21. Missouri Dreaming – Avi Bortnick
Avi Bortnik is a well-known jazz guitarist who grew up in St. Louis, Missouri. His song Missouri Dreaming was released in 2003 on the album Clean Slate, and it’s one of the few purely instrumental tracks to capture the vibe of the state perfectly.
22. Wish We Were Back in Missouri – Emmylou Harris
There’s no limit to the number of country artists who love to sing about the way rural life is simpler and more rewarding, but it takes on a special significance when it’s linked to a specific place rather than bandied about as a theme.
Wish We Were Back In Missouri is a song that takes the former approach. It was released by Emmylou Harris in 2007 on her album Songbird: Rare Tracks And Forgotten Gems. And while she hasn’t been the only artist to sing it, the track is still a beautiful tribute to the natural scenery of The Show Me State and the simple small-town lifestyle.
23. Famous in Missouri – Tom T. Hall
Perhaps one of the best-known songs about Missouri, Famous In Missouri is one of Tom T. Hall’s best masterpieces. An avid storyteller in his lyrics, he delivers the tale of a musician who moves away from Missouri in pursuit of bigger and better things. While he’s well-known in his local area, his “fame” hasn’t penetrated the borders of the state and spread out yet. Rather than be disheartened, he resolves to go back to the state where he is a beloved figure and enjoy his life instead of chasing an endless dream of fame.
24. Leaving Missouri – Ry Cooder
Leaving Missouri was written for the 1980 Western film The Long Riders. It was a major feature in the movie, drawing on the sounds of The Show Me State to create a sense of longing in the hearts of every listener. The point of it is to mirror the feelings of many in the West after the Civil War had ended. Lifestyles changed in big ways after the conflict, with some wishing to return to the old ways while others celebrated.
25. Born in Missouri – James Cotton
While the title may be a bit misleading, James Cotton was not born in Missouri. But despite being born in Mississippi, he masterfully captures life in The Show Me State. Known for a blend of music in the first place, Missouri has a thriving blues scene. His song Born In Missouri is a riveting track about the state that showcases his distinct vocal talents and blends southern and midwestern blues into an incredible arrangement.
26. Missouri Rain – Eldorado Down
You can’t get much more recent than our next entry. Eldorado Dawn released Missouri Rain in 2022 on their album Cowboys And Yoga Pants. The rain in the state is known for being fairly strong, but the band uses it as a metaphor for washing the land clean. The rainstorms are inspiring, and he likens them to being able to wash away his sins in addition to nourishing the rich soil that makes up Missouri.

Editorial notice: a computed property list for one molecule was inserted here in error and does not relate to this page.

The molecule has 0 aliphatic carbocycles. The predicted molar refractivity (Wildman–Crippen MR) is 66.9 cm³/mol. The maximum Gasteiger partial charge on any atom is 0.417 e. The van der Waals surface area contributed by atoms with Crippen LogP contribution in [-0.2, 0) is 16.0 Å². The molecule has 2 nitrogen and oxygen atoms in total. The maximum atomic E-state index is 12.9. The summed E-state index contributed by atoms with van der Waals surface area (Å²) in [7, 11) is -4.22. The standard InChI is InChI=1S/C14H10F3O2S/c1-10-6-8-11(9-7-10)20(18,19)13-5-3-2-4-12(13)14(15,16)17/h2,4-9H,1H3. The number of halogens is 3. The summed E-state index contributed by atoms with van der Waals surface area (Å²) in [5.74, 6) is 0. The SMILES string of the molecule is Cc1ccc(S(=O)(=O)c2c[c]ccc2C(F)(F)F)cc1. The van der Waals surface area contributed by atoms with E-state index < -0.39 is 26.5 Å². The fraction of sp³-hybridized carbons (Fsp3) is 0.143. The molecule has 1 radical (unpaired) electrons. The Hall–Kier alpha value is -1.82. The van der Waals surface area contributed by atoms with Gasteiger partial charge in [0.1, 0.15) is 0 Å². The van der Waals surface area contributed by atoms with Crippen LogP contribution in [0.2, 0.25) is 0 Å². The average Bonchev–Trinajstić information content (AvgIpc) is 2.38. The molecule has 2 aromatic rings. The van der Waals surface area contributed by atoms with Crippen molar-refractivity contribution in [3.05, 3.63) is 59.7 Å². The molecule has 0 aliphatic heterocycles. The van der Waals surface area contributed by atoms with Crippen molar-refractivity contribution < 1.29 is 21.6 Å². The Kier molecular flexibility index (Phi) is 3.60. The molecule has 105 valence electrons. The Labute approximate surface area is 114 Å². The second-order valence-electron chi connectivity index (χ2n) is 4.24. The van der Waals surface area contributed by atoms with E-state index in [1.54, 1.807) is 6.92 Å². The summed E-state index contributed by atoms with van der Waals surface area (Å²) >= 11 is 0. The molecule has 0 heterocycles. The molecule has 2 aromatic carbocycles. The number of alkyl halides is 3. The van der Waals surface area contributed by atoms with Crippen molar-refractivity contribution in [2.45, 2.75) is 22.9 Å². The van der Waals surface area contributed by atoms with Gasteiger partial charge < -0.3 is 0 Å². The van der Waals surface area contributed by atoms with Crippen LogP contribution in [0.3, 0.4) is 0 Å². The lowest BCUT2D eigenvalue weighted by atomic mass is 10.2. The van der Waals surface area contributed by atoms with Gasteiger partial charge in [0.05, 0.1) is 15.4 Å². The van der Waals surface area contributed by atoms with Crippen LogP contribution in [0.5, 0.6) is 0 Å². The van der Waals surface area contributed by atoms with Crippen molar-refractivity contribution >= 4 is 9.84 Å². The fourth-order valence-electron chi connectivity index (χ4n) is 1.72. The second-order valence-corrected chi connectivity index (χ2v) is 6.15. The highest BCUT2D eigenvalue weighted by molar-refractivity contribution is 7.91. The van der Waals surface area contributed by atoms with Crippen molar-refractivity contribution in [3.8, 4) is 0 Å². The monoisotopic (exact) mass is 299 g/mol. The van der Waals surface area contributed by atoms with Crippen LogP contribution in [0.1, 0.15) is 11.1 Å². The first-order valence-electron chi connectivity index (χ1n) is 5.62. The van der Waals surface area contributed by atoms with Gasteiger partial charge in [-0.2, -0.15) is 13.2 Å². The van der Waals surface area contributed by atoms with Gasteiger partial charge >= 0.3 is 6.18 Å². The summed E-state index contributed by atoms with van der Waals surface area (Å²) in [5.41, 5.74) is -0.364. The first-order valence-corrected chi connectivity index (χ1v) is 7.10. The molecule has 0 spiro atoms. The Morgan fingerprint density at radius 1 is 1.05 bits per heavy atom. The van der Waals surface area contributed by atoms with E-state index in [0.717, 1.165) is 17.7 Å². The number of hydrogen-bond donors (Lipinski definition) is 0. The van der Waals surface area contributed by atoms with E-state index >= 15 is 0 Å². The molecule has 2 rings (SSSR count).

27. Meet Me in St. Louis – Judy Garland
Meet Me In St. Louis was originally composed in 1904 and many artists have sung or performed it over the years. The most famous performance of the song came from Judy Garland in the 1944 film of the same name. The exposition was an incredible gathering of minds, but the performance was what stole the show. It brought both the track and the state back into the national focus and it became a hit single during the ‘40s.
28. Shenandoah – Pete Seeger
Shenandoah might be a bit of a confusing song for some on the list. The Shenandoah Valley and River are both located in the Virginia area, nowhere near Missouri. But in this Pete Seeger track, the singer is longing for the Shenandoah while crossing the mighty Missouri River. It’s a great song about the state, but it seems the protagonist is missing somewhere else, which is honestly a shame. The lyrics capture much of what it must have been like for settlers and explorers who headed west during the early years of the country.
29. Long to See You – Easy Elliott
Long To See You is exactly what you’d expect if you judged it by its title. The song is about longing to see something, but in this case, they’re seemingly headed back to Missouri. The singer decides to leave their lover—or potential partner—behind because they’ve become disillusioned with their current life. They cross the Missouri River and head back home to a place they know they’re welcome and wanted.
30. Meet Me Down – MoonCats
MoonCats released Meet Me Down on their folk album Hot Tea in 2022. The song is mostly repetitive and asks a lover if they’re interested in meeting them on the banks of the Missouri River. This assumedly is them asking for some fun times down by the river, but that isn’t the really important part of the track. It’s a twanging, banjoing, fast, and fun song that will surely get your feet tapping.
31. Happiness, Missouri – EL VY
We’ll end the list with a song that pays Missouri perhaps the best compliment one can give to a place. Calling it happiness may be even more powerful than describing a place as being a paradise. This is exactly the way EL VY describes Missouri in this track. But the easy-listening indie act takes it a step further. Not only is the state the embodiment of happiness for them, but they also layer on the compliments and accolades for the state through eloquent poetic lines throughout the song.
As a contributing writer for Music Grotto, Dakotah writes and produces professional music/media content. He works closely with editorial staff to meet editorial standards and create
quality content for the Music Grotto website. Dakotah is passionate about music in a wide variety of genres, from hip-hop to country and lo-fi to metal, and he enjoys creating music pieces for Music Grotto.